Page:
Drew Magary toured the Louisiana backwater with Phil Robertson and his clan to find out how a family of squirrel-eating, Bible-thumping, catchphrase-spouting duck hunters became the biggest TV stars in America… And what they’ll do now that they have 14 million fervent disciples.
Family patriarch Phil Robertson doesn’t hold back on sharing his views, despite holding a more than a few controversial ones. Peep a few quotes below:
On growing up in pre-civil-rights-era Louisiana
“I never, with my eyes, saw the mistreatment of any black person. Not once. Where we lived was all farmers. The blacks worked for the farmers. I hoed cotton with them. I’m with the blacks, because we’re white trash. We’re going across the field…. They’re singing and happy. I never heard one of them, one black person, say, ‘I tell you what: These doggone white people’—not a word!… Pre-entitlement, pre-welfare, you say: Were they happy? They were godly; they were happy; no one was singing the blues.”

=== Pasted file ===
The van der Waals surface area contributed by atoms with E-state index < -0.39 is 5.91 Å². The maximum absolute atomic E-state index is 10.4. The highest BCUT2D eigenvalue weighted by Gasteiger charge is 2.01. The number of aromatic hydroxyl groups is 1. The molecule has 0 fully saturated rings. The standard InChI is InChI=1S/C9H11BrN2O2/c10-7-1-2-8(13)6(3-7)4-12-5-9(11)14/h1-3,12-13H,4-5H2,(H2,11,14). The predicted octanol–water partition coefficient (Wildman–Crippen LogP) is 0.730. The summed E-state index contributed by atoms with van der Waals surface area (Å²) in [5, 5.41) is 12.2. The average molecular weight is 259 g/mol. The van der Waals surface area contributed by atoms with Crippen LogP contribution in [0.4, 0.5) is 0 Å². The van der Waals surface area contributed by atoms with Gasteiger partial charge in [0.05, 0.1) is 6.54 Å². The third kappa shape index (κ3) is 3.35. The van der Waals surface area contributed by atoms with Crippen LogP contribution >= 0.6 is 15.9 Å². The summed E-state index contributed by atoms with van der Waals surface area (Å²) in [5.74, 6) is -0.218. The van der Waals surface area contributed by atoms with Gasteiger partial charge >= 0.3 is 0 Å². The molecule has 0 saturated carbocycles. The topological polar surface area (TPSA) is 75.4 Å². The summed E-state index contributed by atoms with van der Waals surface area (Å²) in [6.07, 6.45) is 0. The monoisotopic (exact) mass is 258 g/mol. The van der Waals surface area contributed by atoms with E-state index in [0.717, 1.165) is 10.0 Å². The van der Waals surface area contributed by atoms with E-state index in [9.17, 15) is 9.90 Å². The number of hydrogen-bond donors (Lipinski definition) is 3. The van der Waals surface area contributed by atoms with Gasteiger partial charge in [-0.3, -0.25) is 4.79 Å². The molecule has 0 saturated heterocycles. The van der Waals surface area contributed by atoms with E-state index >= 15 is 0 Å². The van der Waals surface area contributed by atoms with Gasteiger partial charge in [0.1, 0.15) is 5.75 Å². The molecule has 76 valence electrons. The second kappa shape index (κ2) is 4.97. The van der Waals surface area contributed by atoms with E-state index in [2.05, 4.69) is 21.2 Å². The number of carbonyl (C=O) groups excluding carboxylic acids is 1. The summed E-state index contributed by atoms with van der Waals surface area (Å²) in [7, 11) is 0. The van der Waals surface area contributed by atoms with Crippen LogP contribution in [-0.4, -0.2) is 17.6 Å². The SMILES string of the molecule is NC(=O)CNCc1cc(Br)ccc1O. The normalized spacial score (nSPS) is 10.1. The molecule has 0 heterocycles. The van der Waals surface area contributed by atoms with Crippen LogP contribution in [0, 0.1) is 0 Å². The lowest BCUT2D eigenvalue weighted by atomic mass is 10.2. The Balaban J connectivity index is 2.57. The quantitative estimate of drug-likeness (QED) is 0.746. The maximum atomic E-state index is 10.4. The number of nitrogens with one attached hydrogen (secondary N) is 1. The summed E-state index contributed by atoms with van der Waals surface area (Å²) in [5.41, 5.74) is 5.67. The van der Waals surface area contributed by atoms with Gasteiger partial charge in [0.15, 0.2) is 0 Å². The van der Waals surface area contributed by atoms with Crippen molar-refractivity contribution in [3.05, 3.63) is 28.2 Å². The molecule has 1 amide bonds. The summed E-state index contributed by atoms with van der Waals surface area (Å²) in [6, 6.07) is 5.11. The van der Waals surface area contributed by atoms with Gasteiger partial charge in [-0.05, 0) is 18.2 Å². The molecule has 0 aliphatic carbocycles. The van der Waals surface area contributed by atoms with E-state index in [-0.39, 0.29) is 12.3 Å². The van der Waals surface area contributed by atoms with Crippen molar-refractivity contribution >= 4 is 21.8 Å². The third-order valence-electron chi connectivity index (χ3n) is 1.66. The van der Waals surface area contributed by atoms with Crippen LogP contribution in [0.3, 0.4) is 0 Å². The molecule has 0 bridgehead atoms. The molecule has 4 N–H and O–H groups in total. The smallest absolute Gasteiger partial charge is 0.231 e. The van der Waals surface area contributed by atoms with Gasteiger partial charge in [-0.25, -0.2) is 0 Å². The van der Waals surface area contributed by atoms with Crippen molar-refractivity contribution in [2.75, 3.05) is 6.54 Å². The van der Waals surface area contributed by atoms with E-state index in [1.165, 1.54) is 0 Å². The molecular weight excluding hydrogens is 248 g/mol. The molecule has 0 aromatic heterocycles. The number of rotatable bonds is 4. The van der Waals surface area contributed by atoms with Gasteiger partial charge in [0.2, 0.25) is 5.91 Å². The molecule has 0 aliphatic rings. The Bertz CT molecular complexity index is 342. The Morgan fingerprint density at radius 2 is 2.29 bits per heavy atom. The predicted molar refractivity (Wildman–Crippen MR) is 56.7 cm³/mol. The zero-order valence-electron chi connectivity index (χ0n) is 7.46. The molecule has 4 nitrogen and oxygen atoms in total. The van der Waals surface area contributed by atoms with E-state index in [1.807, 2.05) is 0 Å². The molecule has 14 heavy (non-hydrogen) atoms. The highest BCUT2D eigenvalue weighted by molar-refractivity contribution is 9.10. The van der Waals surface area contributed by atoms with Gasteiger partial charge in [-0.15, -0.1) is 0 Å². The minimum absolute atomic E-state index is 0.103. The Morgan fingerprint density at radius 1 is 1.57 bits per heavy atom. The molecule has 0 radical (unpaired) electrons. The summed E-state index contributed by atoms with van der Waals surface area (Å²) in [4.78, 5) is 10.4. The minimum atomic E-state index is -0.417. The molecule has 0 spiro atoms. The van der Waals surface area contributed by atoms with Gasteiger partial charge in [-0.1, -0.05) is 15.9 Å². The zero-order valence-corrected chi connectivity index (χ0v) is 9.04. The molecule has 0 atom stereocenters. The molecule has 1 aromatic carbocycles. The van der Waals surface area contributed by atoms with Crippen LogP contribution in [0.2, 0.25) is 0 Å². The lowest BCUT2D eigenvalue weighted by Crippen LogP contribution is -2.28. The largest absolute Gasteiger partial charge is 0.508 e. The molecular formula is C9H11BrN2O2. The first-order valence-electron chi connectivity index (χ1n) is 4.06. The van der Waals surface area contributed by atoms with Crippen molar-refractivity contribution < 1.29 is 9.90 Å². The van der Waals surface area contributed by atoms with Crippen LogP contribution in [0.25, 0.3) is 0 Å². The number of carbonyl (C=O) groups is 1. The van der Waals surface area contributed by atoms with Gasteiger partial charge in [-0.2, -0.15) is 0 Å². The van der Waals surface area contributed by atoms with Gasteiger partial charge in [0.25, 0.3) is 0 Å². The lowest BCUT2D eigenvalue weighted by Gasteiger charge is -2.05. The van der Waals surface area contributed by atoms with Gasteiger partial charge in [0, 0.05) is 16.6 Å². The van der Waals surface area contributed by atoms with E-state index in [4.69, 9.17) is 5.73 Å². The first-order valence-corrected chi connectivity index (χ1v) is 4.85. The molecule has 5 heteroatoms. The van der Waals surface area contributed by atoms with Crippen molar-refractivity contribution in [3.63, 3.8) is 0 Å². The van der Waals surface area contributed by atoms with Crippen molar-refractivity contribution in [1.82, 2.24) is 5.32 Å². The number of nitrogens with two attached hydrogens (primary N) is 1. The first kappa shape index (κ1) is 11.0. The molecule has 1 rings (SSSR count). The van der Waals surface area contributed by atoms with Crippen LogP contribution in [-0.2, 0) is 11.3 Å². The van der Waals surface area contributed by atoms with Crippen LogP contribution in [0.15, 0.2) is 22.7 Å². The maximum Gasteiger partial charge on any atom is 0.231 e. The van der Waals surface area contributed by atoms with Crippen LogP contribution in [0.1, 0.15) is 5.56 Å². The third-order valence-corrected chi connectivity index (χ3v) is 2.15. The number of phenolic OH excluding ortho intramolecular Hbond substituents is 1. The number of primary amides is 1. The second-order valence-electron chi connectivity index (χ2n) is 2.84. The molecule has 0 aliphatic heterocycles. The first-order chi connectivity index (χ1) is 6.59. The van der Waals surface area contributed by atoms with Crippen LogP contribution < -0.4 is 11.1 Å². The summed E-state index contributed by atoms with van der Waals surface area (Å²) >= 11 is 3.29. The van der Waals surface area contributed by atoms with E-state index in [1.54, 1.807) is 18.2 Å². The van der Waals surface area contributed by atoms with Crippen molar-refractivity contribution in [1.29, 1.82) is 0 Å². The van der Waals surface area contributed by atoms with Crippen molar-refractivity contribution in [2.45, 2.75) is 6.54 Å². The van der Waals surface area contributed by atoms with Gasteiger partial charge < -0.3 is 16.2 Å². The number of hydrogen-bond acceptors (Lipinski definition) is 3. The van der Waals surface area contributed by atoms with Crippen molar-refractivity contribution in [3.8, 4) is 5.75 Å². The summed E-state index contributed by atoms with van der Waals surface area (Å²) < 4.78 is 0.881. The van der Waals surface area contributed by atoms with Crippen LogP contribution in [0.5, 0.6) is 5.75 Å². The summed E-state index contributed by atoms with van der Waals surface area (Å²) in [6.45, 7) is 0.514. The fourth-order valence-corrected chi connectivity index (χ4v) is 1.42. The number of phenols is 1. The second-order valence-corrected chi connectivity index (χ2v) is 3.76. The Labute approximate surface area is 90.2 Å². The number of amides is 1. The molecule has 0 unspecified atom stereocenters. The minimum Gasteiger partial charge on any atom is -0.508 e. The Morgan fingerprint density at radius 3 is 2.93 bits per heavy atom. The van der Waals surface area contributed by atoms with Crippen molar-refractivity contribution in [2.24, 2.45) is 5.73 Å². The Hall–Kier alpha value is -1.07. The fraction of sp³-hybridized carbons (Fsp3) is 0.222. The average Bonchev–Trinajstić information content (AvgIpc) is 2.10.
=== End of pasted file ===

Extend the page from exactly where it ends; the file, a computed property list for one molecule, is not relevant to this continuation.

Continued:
What type of deep down in Dixie fantasyland did Robertson grow up in? “Song of the South”? SMH. Like some oppressed cotton workers are going to complain about Jim Crow to a white person, no matter how poor?! Grandpa needs a reality check.
Hit the flip for more of his views on healthcare, politics, sin and sexuality.
Credit: Jeff Reidel/GQ